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Cuyahoga County Prepared To Enforce Health Rules As Businesses Reopen

Cuyahoga County Health Commissioner Terry Allan talks to reporters during a briefing on April 28, 2020 [CCBH]
Cuyahoga County Health Commissioner Terry Allan [CCBH]

As some Ohio businesses prepare to reopen, the Cuyahoga County Board of Health will enforce rules to keep employees and customers safe starting next week, said Health Commissioner Terry Allan at a media briefing Tuesday.

“The vast majority of cases, folks want to comply. There may be concerns about the rules and how it affects their business. This has been incredibly disruptive and we recognize that,” Allan said.

For those that don’t comply, the county has a mechanism to increase enforcement, such as formal hearings or addressing the issue through court action, he said.

County officials have fielded more than 6,000 calls on their hotline since the governor issued his original stay-at-home order, he said. Many of those calls were from business owners or their employees who needed further clarification about how to comply with the state directives, he said.

Gov. Mike DeWine announced Monday his  “Responsible Restart Ohio” plan, which outlines a staggered reopening plan. Beginning on May 4, some businesses, such as manufacturing, construction and general office environments may reopen, but they must meet mandatory safety requirements for customers and employees.

Those guidelines include requiring face coverings for all employees, recommending masks for clients and customers, conducting health assessments of employees, sanitizing the workplace and limiting capacity to meet social distancing guidelines.

“It’s clear that public health has been charged by Gov. DeWine to continue to work in that space to help businesses problem solve to address complaints that may emerge, to address questions about which businesses can operate, how they should operate,” Allan said.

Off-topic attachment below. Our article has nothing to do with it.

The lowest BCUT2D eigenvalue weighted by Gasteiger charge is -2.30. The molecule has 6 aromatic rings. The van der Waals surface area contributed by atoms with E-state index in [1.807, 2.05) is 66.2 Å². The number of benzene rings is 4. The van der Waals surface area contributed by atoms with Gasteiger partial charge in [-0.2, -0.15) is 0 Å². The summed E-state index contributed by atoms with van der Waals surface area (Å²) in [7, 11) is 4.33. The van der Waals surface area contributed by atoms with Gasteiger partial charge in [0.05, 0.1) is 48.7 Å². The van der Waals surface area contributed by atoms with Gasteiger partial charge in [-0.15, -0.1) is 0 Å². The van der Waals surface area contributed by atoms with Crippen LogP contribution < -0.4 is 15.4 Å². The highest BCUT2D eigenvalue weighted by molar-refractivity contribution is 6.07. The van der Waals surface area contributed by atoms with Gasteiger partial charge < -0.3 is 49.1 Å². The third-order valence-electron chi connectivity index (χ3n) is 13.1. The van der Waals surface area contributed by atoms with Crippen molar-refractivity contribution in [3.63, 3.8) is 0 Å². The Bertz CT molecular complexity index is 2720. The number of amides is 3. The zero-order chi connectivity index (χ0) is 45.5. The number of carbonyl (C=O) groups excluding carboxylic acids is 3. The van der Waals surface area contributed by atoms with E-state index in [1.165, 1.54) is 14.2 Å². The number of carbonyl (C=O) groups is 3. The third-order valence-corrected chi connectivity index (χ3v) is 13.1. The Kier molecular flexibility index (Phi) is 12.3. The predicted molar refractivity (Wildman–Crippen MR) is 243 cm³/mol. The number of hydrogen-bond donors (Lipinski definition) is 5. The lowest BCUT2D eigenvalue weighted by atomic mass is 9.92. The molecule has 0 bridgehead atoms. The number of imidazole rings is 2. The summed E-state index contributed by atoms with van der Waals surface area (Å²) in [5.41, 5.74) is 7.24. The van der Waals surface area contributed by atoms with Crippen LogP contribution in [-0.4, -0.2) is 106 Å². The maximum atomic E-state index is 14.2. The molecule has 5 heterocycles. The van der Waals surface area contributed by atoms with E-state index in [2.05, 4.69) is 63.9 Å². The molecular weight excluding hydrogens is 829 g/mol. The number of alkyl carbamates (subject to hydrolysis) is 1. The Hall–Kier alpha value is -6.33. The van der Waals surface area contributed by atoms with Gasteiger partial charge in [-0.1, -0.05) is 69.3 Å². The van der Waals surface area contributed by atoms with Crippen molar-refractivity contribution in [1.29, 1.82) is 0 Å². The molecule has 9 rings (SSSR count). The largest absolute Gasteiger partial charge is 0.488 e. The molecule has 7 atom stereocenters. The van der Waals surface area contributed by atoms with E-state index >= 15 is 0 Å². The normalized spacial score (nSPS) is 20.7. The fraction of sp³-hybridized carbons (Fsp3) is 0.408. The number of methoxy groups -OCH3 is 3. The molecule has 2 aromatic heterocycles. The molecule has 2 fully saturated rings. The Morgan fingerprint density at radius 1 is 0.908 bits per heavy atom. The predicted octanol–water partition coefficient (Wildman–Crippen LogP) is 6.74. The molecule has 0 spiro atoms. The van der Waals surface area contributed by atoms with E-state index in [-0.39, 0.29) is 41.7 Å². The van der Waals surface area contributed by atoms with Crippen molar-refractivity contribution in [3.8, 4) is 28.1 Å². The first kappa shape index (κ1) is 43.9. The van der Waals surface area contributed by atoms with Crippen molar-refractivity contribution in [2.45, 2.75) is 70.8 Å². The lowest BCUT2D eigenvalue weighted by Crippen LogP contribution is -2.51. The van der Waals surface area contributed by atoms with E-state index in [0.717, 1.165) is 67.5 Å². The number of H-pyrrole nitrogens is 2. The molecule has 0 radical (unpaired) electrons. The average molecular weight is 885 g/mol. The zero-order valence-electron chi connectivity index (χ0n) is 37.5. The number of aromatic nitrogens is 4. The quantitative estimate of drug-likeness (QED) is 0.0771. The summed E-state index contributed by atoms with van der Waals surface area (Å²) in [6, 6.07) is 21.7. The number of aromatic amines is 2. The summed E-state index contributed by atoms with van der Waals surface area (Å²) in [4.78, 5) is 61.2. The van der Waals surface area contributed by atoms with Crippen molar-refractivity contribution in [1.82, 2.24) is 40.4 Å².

County health departments are also asked to increase their capacity to do contact tracing. The time-intensive work involves communicating with people who test positive for COVID-19 to find out everyone they have been in close contact with, interviewing those individuals and asking them to self-isolate for a period of time.

Cuyahoga County is in the process of accessing how many additional staff members it will need to do the contact tracing work, Allan said. The county may seek volunteers to help with this effort.

A group of medical students from Case Western Reserve University has been helping with local contact tracing efforts, but there is going to be a need to ramp up, Allan said.

“We have staff onsite that have been detailed because of their programs being put on hold, and so those staff have been detailed in to assist with contact tracing,” he said.

The county will determine a specific number of people it needs to add to the contact tracing team in the coming weeks in order to build up over the summer. This will assist with planning for a potential surge of COVID-19 cases in the fall, Allan said.

Marlene Harris-Taylor
Marlene is the director of engaged journalism at Ideastream Public Media.